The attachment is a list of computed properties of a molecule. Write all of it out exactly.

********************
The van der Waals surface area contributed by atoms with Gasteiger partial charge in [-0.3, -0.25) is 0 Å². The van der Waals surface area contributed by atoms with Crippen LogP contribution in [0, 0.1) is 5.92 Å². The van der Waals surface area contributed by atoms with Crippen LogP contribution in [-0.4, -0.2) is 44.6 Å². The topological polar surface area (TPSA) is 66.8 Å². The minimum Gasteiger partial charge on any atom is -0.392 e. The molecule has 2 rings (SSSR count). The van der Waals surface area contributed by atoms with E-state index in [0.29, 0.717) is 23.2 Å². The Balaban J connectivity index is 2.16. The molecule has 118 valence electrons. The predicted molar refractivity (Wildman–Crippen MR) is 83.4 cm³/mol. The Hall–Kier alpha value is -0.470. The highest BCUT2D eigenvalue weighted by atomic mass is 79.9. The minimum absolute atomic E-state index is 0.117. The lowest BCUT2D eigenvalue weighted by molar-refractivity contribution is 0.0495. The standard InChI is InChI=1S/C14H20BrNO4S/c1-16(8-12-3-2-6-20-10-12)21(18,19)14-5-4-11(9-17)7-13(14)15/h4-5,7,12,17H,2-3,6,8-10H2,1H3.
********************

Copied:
The van der Waals surface area contributed by atoms with Gasteiger partial charge in [-0.3, -0.25) is 0 Å². The van der Waals surface area contributed by atoms with Crippen LogP contribution in [0, 0.1) is 5.92 Å². The van der Waals surface area contributed by atoms with Crippen LogP contribution in [-0.4, -0.2) is 44.6 Å². The topological polar surface area (TPSA) is 66.8 Å². The minimum Gasteiger partial charge on any atom is -0.392 e. The molecule has 2 rings (SSSR count). The van der Waals surface area contributed by atoms with E-state index in [0.29, 0.717) is 23.2 Å². The Balaban J connectivity index is 2.16. The molecule has 118 valence electrons. The predicted molar refractivity (Wildman–Crippen MR) is 83.4 cm³/mol. The Hall–Kier alpha value is -0.470. The highest BCUT2D eigenvalue weighted by atomic mass is 79.9. The minimum absolute atomic E-state index is 0.117. The lowest BCUT2D eigenvalue weighted by molar-refractivity contribution is 0.0495. The standard InChI is InChI=1S/C14H20BrNO4S/c1-16(8-12-3-2-6-20-10-12)21(18,19)14-5-4-11(9-17)7-13(14)15/h4-5,7,12,17H,2-3,6,8-10H2,1H3.